The reddish-brown Mekong River runs through Cambodia and Laos, where they share a bit of border. Both countries are less traveled than other Southeast Asia nations.
Cambodia, however, has the advantage of possessing one of the world’s timeless archeological gems… Angkor Wat.
For generations much of the outside world believed Angkor was little more than an exaggeration or an outright fairytale. Today, this UNESCO World Heritage Site is recognized among mankind’s grandest architectural achievements, ranking in importance with the monumental sites of Egypt and those of the Inca and the Aztec in Latin America. This amazing complex once encompassed more than a thousand temples constructed roughly between the 9th to 15th centuries.
Beyond these ancient temples, Cambodia’s Phnom Penh is one of the prettiest of the French-built cities of Indochina, while Siem Reap, with its proximity to Angkor, is becoming a major tourist destination with luxury hotels and busy markets. It also boasts white sand beaches, untouched islands in the South China Sea, and remote, thickly forested mountains.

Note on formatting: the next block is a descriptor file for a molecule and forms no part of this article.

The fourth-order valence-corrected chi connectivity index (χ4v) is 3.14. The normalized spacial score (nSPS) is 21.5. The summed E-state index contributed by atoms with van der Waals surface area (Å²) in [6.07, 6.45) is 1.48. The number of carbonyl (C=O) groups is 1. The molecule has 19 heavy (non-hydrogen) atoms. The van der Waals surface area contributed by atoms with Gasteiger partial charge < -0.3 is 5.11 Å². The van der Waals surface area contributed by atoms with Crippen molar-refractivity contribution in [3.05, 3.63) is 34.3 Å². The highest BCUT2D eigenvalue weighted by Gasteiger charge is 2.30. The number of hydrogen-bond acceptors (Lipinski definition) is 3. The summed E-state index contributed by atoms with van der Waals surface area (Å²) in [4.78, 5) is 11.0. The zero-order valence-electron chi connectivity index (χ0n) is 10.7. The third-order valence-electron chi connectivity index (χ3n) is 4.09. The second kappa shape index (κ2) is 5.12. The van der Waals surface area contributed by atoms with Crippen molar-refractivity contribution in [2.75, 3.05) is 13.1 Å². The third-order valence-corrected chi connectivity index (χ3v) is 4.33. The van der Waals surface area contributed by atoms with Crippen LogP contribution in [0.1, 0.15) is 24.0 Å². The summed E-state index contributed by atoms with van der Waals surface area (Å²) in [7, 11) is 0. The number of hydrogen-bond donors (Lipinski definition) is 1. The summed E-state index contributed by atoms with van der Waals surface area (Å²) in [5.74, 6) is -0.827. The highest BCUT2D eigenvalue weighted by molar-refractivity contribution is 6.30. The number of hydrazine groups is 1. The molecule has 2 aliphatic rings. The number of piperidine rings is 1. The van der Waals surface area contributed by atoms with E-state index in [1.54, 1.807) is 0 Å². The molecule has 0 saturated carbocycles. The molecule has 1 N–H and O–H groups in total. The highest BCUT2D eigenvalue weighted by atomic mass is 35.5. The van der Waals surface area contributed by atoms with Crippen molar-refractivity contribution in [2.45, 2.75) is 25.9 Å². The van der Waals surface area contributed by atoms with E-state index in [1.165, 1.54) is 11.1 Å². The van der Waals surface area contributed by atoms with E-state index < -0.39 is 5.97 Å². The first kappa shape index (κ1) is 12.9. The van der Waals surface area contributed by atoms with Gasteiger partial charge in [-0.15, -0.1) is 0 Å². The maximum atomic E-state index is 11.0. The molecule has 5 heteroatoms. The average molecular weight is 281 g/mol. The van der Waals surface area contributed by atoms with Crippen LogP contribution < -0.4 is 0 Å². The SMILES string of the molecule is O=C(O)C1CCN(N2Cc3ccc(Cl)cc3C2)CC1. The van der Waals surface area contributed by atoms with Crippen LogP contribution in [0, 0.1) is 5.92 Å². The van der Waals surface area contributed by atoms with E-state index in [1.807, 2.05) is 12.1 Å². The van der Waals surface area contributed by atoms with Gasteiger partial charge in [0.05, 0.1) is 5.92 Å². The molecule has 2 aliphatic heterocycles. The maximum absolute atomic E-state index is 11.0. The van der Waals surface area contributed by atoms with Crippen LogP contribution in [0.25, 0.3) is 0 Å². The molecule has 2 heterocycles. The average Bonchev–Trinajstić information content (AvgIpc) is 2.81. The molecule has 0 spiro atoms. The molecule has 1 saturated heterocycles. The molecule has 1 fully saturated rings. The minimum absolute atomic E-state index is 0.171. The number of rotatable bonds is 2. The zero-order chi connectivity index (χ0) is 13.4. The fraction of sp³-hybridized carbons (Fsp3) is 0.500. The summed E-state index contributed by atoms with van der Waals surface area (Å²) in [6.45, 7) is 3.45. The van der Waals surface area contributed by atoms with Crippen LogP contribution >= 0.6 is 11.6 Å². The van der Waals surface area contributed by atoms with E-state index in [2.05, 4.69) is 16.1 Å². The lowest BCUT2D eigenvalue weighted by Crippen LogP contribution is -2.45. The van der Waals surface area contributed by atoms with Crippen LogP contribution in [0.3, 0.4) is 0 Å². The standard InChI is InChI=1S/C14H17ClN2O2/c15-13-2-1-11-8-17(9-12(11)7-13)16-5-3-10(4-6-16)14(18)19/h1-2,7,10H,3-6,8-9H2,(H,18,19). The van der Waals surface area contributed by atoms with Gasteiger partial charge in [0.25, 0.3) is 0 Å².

Laos, too, has a great sweep of pristine mountains. They are home to some of the region’s oldest hill tribe societies. The rapid pace of change taken for granted in much of Southeast Asia slows its pulse considerably when it comes to Laos. There are no railroads and few roads and trails so the Mekong River, much like the early days on the Mississippi River, serves as the country’s main artery through which goods and communications flow.
Laos remains a land of genuine faith, where Buddhism permeates every facet of life, and everywhere you see lines of orange-robed young boys, novice monks passing silently by with their freshly shaved heads bowed. It is also one of Indochina’s most beautiful countries with primary forests, lavish waterfalls, and a wealth of endemic flora and fauna. Both countries offer rewarding adventures and authentic encounters to those who accept the invitation.
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